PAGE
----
By Shannon Rose Riley
In this e-book, Shannon Rose Riley presents a seriously wealthy research of representations of Cuba and Haiti in US tradition as a way to examine their value not just to the emergence of empire yet in particular to the reconfiguration folks racial structuresalong more and more biracial strains. in accordance with outstanding study and with broad research of assorted textual and function kinds together with a principally specific set of skits, performs, songs, cultural performances and different well known amusements, Riley exhibits that Cuba and Haiti have been relatively significant to the ways in which humans within the US re-imagined themselves as black or white and that racial positions have been renegotiated via what she calls acts of palimpsest: marking and unmarking, racing and erasing distinction. Riley’s e-book calls for a reassessment of the significance of the occupations of Cuba and Haiti to US tradition, difficult traditional understandings of functionality, empire, and race on the flip of the 20 th century.
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Additional resources for Performing Race and Erasure: Cuba, Haiti, and US Culture, 1898–1940
IMPERIAL SCRIPTS AND VAUDEVILLE SKITS 39 Tannehill’s Flags of the World (1898) is a multi-media spectacle for a cast of over 20 women, musical accompaniment, and projected film imagery that embodies the aims of the Monroe Doctrine and stages US foreign relations with other countries, both colonial and colonized. The play’s cast of characters, all portrayed by “young” women, includes ENGLAND, IRELAND, GERMANY, RUSSIA, CUBA, SPAIN, FRANCE, and AMERICA as well as a dozen additional chorus girls, scantily-dressed as a “living” US flag.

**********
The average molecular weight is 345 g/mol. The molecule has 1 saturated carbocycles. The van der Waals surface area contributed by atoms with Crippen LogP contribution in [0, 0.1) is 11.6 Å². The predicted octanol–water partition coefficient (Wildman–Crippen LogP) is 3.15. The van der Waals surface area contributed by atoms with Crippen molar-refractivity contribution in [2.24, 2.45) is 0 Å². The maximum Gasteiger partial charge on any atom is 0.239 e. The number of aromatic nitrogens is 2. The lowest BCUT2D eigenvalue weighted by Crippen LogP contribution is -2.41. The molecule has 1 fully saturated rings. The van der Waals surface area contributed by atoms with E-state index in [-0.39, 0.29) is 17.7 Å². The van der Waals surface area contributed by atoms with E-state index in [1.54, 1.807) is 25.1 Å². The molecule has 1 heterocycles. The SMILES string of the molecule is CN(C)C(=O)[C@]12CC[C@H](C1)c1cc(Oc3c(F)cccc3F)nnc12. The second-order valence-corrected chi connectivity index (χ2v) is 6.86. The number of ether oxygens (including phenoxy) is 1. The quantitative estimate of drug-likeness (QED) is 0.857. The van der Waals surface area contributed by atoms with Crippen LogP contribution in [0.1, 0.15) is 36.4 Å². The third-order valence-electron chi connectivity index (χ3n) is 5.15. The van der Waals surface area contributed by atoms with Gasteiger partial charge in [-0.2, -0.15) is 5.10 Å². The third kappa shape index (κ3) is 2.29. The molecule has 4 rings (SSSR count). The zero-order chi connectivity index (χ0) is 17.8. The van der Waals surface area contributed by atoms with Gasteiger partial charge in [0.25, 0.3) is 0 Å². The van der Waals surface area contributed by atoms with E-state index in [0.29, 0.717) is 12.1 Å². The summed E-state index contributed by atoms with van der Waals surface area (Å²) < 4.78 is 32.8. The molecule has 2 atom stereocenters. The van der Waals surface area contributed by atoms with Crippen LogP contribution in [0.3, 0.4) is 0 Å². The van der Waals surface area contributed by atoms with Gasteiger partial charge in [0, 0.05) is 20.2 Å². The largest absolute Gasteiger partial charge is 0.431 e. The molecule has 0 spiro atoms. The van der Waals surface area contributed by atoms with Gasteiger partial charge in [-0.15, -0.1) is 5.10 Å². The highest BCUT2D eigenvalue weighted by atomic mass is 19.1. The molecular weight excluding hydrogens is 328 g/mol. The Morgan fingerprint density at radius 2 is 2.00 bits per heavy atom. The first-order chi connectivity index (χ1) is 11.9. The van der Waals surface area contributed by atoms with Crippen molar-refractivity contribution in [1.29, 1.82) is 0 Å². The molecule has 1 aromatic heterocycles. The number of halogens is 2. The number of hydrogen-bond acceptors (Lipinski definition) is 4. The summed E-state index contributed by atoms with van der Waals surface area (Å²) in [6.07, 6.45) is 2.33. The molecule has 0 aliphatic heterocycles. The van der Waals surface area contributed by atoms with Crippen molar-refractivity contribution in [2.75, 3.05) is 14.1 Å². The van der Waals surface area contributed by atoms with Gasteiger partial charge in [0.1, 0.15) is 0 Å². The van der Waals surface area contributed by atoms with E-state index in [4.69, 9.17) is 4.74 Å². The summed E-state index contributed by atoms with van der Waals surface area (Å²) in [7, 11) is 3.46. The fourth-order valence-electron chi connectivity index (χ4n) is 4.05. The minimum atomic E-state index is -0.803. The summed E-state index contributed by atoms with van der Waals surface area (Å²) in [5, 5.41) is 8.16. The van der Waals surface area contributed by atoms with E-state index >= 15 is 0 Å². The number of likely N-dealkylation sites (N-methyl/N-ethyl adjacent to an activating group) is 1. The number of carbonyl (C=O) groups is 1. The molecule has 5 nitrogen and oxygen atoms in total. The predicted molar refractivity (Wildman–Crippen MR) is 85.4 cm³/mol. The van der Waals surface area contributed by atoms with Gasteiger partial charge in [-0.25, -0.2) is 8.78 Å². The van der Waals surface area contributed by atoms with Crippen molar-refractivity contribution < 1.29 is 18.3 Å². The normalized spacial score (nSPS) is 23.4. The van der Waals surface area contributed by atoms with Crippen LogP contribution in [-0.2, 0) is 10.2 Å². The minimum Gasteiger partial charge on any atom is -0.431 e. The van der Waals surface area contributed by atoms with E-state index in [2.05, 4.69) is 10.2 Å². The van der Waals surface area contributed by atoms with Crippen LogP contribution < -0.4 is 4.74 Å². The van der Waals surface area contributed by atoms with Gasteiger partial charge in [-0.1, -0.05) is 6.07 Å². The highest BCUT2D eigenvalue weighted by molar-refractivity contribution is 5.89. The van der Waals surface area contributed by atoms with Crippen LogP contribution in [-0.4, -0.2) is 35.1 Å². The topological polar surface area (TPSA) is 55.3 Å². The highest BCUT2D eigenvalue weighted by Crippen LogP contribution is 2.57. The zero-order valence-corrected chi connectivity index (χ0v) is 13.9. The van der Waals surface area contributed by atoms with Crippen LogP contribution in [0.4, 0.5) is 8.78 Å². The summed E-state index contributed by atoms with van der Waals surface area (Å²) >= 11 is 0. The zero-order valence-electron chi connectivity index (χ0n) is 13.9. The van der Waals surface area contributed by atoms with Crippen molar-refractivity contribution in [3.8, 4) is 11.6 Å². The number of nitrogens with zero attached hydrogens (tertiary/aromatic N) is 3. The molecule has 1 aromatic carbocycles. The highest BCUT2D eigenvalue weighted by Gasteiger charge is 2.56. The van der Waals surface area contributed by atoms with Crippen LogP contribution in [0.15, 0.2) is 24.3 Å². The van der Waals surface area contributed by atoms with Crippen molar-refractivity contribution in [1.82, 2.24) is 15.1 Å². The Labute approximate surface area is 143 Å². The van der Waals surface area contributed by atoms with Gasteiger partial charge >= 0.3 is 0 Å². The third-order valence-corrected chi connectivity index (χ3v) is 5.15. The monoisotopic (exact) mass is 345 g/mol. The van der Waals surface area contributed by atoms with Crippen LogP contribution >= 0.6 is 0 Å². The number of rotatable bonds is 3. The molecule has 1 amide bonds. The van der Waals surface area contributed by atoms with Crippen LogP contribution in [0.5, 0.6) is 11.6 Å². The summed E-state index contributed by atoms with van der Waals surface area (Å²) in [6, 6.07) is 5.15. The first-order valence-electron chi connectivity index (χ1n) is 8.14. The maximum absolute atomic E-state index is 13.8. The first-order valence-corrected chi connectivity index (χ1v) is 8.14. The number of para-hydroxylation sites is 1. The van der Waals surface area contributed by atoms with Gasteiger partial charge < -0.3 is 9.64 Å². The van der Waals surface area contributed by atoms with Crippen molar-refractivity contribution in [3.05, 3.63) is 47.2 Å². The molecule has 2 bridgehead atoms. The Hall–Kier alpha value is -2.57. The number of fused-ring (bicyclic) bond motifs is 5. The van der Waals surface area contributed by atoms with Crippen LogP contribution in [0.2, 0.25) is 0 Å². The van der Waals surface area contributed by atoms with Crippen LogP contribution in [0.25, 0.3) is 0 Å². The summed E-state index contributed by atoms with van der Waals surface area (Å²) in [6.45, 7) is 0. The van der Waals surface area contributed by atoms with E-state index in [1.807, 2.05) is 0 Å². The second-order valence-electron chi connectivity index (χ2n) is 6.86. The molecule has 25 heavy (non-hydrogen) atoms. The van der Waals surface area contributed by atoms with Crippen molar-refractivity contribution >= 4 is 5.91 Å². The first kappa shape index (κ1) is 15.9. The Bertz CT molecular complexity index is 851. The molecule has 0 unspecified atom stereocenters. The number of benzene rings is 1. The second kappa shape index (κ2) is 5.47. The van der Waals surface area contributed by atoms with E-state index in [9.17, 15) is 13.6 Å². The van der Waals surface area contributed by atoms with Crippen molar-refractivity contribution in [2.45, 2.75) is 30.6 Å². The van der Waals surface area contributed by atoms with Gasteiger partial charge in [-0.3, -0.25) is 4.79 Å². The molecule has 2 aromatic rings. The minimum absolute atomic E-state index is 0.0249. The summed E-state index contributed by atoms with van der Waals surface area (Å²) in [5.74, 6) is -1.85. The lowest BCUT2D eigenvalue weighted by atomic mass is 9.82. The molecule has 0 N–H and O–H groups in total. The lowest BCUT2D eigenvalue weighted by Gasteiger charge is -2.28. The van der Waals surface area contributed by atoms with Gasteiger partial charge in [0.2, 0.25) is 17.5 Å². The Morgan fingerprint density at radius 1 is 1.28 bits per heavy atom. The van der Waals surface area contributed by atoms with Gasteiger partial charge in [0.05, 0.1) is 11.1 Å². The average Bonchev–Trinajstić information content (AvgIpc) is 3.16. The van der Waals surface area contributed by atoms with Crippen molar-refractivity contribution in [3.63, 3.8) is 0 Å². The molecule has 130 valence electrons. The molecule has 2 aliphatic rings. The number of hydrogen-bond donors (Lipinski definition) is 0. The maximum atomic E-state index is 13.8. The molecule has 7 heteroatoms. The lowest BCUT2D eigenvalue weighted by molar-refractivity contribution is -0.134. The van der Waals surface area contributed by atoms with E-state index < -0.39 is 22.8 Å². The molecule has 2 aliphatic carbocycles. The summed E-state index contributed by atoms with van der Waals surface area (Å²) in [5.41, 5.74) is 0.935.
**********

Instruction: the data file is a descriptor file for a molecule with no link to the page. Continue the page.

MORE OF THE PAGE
Guss, The Festive State: Race, Ethnicity, and Nationalism as Cultural Performance (Berkeley and Los Angeles: University of California Press, 2000), 11–12. 75. Guterl, Color of Race, 166. Johnson, qtd. in ibid. 76. Jacobson, Whiteness of a Different Color, 142. 77. , 170. 78. OED. 79. Andreas Huyssen, Present Pasts: Urban Palimpsests and the Politics of Memory (Stanford: Stanford University Press, 2003); Marc Treib, Spatial Recall: Memory in Architecture and Landscape (New York: Routledge, 2009).
In particular, it explores the ways that imperial memory required performed amnesia as evidenced in the cultural performance of war slogans like, “Remember the Maine! ” as well as in the Doctrine and Corollary. Once the stakes of imperial forgetting are outlined, the chapter concludes by accounting for some of the “faulty memory” of US empire regarding Cuba and Haiti. ”99 Chapters 3, 4, 5 and 6 look at the emergence of pan-blackness and pan-whiteness vis-à-vis representations of Cuba and Haiti.